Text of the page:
- Special Sections
- Public Notices
HEBRON ESTATES - Girl Scouts of all ages, volunteers, staff and special guests gathered at Camp Shantituck on Saturday, March 30, to bury a time capsule to be opened in 25 years, when the much-loved Bullitt County camp turns 110. IIncluded the capsule are notes from current Girl Scout members, assorted patches, and a letter from current Girl Scout board president Cynthia Weller.
One special guest who spoke was former Girl Scout Irma Roy, who camped at Shantituck in 1938 and 1939 as a high school student.
Roy told of the challenge of crossing the swinging bridge over Cedar Creek when it was an actual rope bridge.
Her story about inviting some neighboring Boy Scouts over for a dance drew quite a laugh.
Since no “respectable girl” at that time would dance with a boy while dressed in shorts, the girls made dresses from their bed sheets.
“The boys were no-shows, but what fun we still had,” said Roy. “These are some of my favorite memories.”
According to Girl Scouts of Kentuckiana, girls who came to Shantituck when it opened in 1929 slept on straw mattresses and carried buckets of water for drinking and washing.
Early campers built the first brush and clay dam on Cedar Creek. They also selected the name “Shantituck,” an Iroquois word loosely translated to mean “wooded place.”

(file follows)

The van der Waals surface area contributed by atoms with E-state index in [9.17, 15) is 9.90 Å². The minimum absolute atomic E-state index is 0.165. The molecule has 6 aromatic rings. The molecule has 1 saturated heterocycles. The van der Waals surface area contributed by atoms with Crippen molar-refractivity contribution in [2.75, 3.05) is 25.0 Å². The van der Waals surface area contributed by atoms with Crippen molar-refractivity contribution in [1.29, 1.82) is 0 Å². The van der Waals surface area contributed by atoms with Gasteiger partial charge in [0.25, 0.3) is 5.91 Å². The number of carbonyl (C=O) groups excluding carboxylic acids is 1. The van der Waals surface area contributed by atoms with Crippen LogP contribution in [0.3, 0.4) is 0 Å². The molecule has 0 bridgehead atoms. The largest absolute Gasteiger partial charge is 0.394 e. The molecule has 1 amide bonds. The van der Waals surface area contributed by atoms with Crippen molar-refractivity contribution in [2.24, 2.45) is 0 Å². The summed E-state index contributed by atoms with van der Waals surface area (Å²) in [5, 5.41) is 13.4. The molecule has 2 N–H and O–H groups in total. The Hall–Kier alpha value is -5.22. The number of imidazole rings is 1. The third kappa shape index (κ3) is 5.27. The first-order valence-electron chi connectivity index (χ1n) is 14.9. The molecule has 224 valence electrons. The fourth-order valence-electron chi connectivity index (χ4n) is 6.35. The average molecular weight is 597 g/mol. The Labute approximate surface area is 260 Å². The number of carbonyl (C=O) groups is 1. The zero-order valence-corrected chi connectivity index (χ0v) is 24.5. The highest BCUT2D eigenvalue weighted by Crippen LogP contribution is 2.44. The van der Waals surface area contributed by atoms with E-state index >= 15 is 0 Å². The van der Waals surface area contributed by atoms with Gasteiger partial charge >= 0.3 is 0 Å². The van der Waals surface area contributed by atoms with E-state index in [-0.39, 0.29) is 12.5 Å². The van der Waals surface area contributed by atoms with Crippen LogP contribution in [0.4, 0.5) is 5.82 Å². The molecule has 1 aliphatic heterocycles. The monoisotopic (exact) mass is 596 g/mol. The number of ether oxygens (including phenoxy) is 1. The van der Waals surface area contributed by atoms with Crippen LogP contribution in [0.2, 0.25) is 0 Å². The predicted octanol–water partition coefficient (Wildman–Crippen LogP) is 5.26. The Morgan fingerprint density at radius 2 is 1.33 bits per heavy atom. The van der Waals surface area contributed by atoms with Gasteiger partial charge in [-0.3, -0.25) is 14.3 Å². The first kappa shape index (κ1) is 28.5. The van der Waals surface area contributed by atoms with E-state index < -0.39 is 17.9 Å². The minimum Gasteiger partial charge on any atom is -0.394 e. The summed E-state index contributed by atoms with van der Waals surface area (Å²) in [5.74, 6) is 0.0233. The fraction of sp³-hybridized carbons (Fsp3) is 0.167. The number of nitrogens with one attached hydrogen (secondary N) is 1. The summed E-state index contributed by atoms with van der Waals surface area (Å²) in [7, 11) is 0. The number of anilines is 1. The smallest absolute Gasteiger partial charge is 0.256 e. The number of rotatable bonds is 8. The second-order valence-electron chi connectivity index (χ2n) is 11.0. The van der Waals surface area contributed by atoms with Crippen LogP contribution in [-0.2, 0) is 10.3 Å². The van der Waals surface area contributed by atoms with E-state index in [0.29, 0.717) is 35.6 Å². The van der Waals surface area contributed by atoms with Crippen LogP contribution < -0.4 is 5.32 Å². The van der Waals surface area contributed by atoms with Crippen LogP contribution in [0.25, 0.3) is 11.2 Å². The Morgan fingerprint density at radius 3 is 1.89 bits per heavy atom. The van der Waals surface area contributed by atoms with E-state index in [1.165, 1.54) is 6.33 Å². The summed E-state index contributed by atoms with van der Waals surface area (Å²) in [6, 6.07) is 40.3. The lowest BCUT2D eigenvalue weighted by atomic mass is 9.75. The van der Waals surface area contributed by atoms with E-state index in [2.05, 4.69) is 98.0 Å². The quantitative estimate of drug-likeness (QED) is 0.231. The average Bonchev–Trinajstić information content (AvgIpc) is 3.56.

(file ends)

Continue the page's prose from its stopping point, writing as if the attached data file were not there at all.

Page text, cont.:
During its 85 years, Camp Shantituck has served thousands of girls. It was a residential camp until the 1970’s, then became a day camp location after three regional Girl Scout councils merged.
Because Girl Scouting focuses on being open to all girls, Shantituck became integrated in 1953, making it one of the nation’s first non-segregated camps.
Registrations are now being taken for this year’s Girl Scout summer camps. A variety of camps that range from several days to two weeks are available. Costs vary depending on stay, location and program option. Scholarships are available to help cover camping fees. For more information about camp options, or how to join Girl Scouts go to gskentuckian.org, or call 888-771-5170.
Before closing Saturday’s ceremony with a traditional Promise Circle, local Girl Scouts young and old decided a quote from Girl Scout founder Juliette Gordon Low would be the perfect message to include in the time capsule. It reads: The work of today is the history of tomorrow, and we are its makers.